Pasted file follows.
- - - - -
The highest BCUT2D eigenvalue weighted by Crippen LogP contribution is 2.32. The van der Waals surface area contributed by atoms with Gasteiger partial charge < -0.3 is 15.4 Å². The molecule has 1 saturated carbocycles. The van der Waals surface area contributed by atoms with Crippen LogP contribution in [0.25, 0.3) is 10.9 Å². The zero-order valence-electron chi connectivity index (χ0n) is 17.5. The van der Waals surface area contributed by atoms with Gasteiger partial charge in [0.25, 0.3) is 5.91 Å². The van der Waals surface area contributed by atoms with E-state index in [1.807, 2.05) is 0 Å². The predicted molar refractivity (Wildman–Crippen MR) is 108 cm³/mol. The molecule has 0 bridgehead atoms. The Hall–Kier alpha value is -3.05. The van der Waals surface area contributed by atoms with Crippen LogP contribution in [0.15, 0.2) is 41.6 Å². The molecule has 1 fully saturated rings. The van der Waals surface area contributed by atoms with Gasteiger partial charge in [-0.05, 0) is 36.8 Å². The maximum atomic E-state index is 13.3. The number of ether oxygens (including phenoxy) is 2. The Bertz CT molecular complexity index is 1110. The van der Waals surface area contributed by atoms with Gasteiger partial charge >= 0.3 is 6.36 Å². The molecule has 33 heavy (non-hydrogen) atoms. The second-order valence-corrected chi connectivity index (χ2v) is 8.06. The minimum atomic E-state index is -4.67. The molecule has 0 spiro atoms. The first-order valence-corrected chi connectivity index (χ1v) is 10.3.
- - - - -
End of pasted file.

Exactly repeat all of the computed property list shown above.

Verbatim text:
The highest BCUT2D eigenvalue weighted by Crippen LogP contribution is 2.32. The van der Waals surface area contributed by atoms with Gasteiger partial charge < -0.3 is 15.4 Å². The molecule has 1 saturated carbocycles. The van der Waals surface area contributed by atoms with Crippen LogP contribution in [0.25, 0.3) is 10.9 Å². The zero-order valence-electron chi connectivity index (χ0n) is 17.5. The van der Waals surface area contributed by atoms with Gasteiger partial charge in [0.25, 0.3) is 5.91 Å². The van der Waals surface area contributed by atoms with E-state index in [1.807, 2.05) is 0 Å². The predicted molar refractivity (Wildman–Crippen MR) is 108 cm³/mol. The molecule has 0 bridgehead atoms. The Hall–Kier alpha value is -3.05. The van der Waals surface area contributed by atoms with Crippen LogP contribution in [0.15, 0.2) is 41.6 Å². The molecule has 1 fully saturated rings. The van der Waals surface area contributed by atoms with Gasteiger partial charge in [-0.05, 0) is 36.8 Å². The maximum atomic E-state index is 13.3. The number of ether oxygens (including phenoxy) is 2. The Bertz CT molecular complexity index is 1110. The van der Waals surface area contributed by atoms with Gasteiger partial charge >= 0.3 is 6.36 Å². The molecule has 33 heavy (non-hydrogen) atoms. The second-order valence-corrected chi connectivity index (χ2v) is 8.06. The minimum atomic E-state index is -4.67. The molecule has 0 spiro atoms. The first-order valence-corrected chi connectivity index (χ1v) is 10.3.